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Choosing a Daypack


Bushwalking, cycling, skiing, climbing, running, fishing, shopping, carrying textbooks. Whatever the pursuit, it's likely a daypack has already been designed to help you enjoy it with greater ease and convenience. Daypacks can be a significant improvement from a basic backpack which generally offers little or no support or padding. Daypacks are designed to have enough space for single-day activities. Simple daypacks will concentrate the weight of a loaded pack on the shoulders. More technical daypacks will come with greater support, in the way of a hip strap and sternum strap, as well as any number of features which directly relate to your activity of choice.  

There is a huge range of daypacks available in Paddy Pallin stores or online.

 

How to Choose a Daypack

 

The key to choosing a daypack is to match the pack to the activities you have in mind. Consider the features that you value most, for example, a large capacity, pockets, compartments for organizing gear, ice axe loops, helmet clip etc.


Bushwalking

Stick with a narrow-profile pack, one that includes a padded back or a frame. A hip belt and a sternum strap are a good idea. As you may often be walking in a variety of environments you may need a larger capacity (30 litres plus) pack to accommodate extra clothing such as a rain jacket or warm layer.

Rock climbing

Rock climbing can require a range of packs depending on your aspirations. A close fitting technical daypack with a lower centre of gravity is best (This helps to lessen the effect of wearing a pack on your balance when climbing). Compare your standard equipment load (ropes, carabiners, shoes etc.) with the list of specialized features a pack may provide (ground sheet, internal pockets, daisy chain, crampon straps). A sternum strap and a variety of compression straps (which consolidate your load and keep it from shifting) are also important.

Ski touring

Choose a pack with a narrow profile pack with hip and sternum straps to allow for greater balance and increased arm movements. Your capacity requirements will be determined by the length of your trip. Remember that you will need some extra gear and clothing in the snow. Pockets or compression straps on the sides of the pack can be handy when carrying your skis.  

Hydration packs

Hydration packs are available in a range of sizes and styles, from small packs with only room for your water and keys to larger technical packs. Designed for active use, hydration packs are usually close fitting daypacks that include a removable reservoir (or bladder) with a sipping hose attached. The bite valve of the hose can be clipped to a shoulder strap for easy access, so you can remain active without needing to access your pack to have a drink.

Bush running/ Multi-Sports

Bum bags, hydration packs and vest packs are good options for trail running and adventure racing. Looking for a bag that is stable while you run, and well ventilated so perspiration can escape. If you require more carrying capacity a close fitting technical daypack may be preferable.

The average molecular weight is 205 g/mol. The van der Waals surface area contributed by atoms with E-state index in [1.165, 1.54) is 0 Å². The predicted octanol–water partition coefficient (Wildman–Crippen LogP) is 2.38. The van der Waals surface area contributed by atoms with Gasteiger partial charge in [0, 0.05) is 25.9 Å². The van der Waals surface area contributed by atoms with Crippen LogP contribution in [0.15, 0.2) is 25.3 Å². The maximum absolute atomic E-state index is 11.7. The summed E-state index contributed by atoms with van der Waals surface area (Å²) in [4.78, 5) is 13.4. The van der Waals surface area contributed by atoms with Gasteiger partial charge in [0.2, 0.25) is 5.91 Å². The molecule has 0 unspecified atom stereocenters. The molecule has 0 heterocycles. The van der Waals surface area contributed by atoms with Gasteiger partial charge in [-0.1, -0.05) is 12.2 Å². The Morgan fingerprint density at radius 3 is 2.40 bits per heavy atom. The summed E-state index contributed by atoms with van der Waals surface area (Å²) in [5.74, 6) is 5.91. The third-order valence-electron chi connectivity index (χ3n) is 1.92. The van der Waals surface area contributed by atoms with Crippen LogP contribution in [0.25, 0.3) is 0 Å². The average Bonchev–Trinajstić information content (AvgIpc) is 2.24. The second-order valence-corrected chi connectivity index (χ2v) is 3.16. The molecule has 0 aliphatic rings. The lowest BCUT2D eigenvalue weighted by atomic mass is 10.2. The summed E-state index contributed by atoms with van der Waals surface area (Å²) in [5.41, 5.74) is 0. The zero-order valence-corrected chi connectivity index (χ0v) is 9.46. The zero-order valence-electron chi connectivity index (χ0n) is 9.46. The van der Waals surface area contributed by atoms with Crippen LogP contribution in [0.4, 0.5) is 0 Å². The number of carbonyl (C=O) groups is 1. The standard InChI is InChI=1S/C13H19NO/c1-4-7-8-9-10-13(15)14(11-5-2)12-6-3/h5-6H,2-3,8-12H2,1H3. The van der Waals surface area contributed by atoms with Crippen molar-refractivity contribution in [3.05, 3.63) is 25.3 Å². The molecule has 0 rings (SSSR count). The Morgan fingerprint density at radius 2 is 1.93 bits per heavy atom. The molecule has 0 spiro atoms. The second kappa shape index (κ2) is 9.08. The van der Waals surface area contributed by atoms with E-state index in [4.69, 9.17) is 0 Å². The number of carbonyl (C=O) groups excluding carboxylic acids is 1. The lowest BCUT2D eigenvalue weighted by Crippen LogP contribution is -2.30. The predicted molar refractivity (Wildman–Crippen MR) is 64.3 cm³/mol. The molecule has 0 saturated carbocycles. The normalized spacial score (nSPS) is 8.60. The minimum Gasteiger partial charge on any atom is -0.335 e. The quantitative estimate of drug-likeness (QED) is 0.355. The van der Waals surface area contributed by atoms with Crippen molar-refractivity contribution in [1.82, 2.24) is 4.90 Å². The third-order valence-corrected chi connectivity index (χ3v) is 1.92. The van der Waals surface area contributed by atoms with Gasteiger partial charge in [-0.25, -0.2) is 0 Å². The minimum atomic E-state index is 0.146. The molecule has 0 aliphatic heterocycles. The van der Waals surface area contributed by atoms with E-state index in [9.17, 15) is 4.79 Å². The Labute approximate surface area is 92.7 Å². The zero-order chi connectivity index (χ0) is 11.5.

Work, School or University

Daypacks have become handy and practical replacements for briefcases and shoulder bags for many people in recent times. If carrying books and a laptop is your primary requirement, there are many daypacks designed specifically with this in mind, with padded laptop compartments, book bags, slots and sleeves for digital devices, etc. Many manufacturers produce a hybrid style pack that will cater for your needs on and off the streets.

Bum bags

Bum Bags are a compact unit ideal for day walkers, runners, skiers and even city walkers, who want the benefit of an extra pocket without the hassle of carrying a pack. Bum bags are often available with a hydration option as well, either in the form of bottle holders or a removable bladder. For longer outdoor walks on hotter days, a bum bag and the full ventilation it affords your back is a great option.

 

Daypack styles

 

Front loading daypacks

Feature a panel-loading style, where the main storage compartment is accessed via a long, U-shaped zipper. Fully opened, one side of the compartment falls away like a flap. This wide opening makes it easy to access items such as clothing or books, which may be more difficult to locate in a top loading pack. Often packs used in urban or travel capacity will be designed in this fashion. 

Top loading or rucksack-style packs

The bags usually do a better job of keeping gear from shifting, especially if they offer compression straps. They are well suited to activities where balance is vital (climbing, ski touring, walking, cycling, or trail running).


Daypack Materials


Day packs are a science all of their own when it comes to fabrics and features. Lightweight fabrics such as Siliconized Nylon are great for adventure racing and highly active sports where weight is everything, it is however less durable than a heavier fabric such as Canvas. Although slightly heavier, canvas is more water and abrasion resistant-resistant than nylon. Cordura is another fabric used in day packs which is again more durable than Nylon but generally lighter than canvas. No pack can be considered totally waterproof, so in wet conditions we recommend the use of a pack liner or cover.

 

Shop Daypacks or Hydration Packs Online

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